Measuring marketing ROI: Well, sometimes

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Marketing metrics: Measuring strategic alliance success — one of my earlier articles, written in December 2010. (You can click on the image for a pdf download)

A few years ago, I wrote a series of articles for The SMPS Marketer about marketing metrics; the obvious conclusion–not many marketers were doing it, and even fewer were doing it right.

The story today isn’t much improved. Following a survey last year reported recently in the same magazine, Ali Detar and Carl Hunt reported:

More than 38 per cent of survey respondents said they don’t effectively track ROI for proposal and marketing strategies. In addition, although firms ay track metrics on proposals, awareness campaigns and events, many firms aren’t sure they can get the data they need in the manner they need to see it — or what to do with the information if they can get it.

Ugh.

I would also suggest that some marketers are dressing up their numbers a bit to make things seem better than they are. Consider this “success story” reported from one practice’s measurement of marketing awareness campaigns.

One survey respondent approaches campaign tracking by evaluating the costs of human capital, in addition to campaign expenses. The marketer tallied the expenses of its eight full-time marketing employees — $580,000 for six months — compared to $1 million in revenue generated through in-bound marketing campaigns. The income, which represented almost double the investment, justified the marketing staff, resources and technology costs?

Huh. What business do you know would be profitable on that sort of margin? If marketing costs represent more than half of gross revenue, either the service is astoundingly profitable without marketing, there is some incredible overcapacity which has been absorbed by the marketing expense, or the new clients will generate enough lifetime revenue to justify the cost. (The latter is the only likely rational positive reason for this sort of marketing investment, and it seems that aspect wasn’t covered in the survey.)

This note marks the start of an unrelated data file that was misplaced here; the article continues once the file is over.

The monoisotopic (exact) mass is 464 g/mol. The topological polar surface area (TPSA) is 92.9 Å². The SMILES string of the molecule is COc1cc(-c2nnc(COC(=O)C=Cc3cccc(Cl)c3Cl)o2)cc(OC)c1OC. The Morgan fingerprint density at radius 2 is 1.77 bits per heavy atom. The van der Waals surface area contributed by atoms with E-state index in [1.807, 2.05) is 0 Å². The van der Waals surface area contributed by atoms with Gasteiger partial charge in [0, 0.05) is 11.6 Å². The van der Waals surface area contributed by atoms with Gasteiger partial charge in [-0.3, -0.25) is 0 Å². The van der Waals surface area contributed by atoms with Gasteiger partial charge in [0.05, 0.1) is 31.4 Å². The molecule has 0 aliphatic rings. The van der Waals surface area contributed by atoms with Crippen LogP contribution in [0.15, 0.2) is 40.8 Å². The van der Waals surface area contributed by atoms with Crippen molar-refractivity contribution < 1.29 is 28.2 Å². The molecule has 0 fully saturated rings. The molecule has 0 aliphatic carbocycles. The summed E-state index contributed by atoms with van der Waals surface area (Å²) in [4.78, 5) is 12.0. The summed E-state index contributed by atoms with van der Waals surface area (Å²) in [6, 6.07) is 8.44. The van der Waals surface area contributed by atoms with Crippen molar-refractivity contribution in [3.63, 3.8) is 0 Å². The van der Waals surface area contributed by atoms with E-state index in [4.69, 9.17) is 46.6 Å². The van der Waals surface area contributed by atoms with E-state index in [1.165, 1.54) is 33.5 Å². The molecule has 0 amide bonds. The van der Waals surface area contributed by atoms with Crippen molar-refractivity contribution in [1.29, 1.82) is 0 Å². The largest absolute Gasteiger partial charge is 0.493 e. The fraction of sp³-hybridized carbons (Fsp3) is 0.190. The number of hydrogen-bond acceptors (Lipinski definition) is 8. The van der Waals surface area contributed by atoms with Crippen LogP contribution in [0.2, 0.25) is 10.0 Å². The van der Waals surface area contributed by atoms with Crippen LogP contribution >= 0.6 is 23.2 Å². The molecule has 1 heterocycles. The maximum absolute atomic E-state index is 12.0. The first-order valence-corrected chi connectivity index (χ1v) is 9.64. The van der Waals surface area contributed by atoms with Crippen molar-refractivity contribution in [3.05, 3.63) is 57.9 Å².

The survey indicates far more marketers are tracking ROI effectively from shows and events — including lead management (good) — but relatively few seem to be calculating the true cost of preparing and managing proposals (this is strange, to me, because of the cost and marketing time invested in RFP responses).

Really, in some ways, the recent survey results reflect my earlier findings. “Some age-old questions arise time and time again: Why did the dinosaurs become extinct? How did the universe begin? Can yo measure your return on investment (ROI) for marketing initiatives?”

The writers suggest part of the problem could be in integrating data and finding the resources to measure things. I think the main reason, however, for the lack of measuring ROI, is that much of what passes for marketing would receive really low ROI scores, and no one involved in the process wants to share/broadcast that bad news, especially when their jobs might be at stake.

On a more positive side, however, the key to the problem may rest in that easy hay-seed answer about AEC marketing ROI: “It’s all in the relationships.”  Yes, there are studies which show that the success rate for RFP responses goes from near zero if you are just responding to a public bid, to almost 70 to 90 per cent if you’ve had a connection with the clients for more than six months. And one architectural practice devised an innovative Go/No Go grid based on the hours that its principals put into the initiative/relationship before reaching the formal RFP stage — the more hours, the better (reflecting passion, interest and presumably relationships.)

I suspect some of the 38 per cent who don’t measure marketing effectively spend their time instead cultivating the soft relationships between their organization and current and potential referred clients. It is hard to have a time clock or measure billing-time hours when you are with clients you enjoy, or contributing to community and cultural activities with others who share your values.

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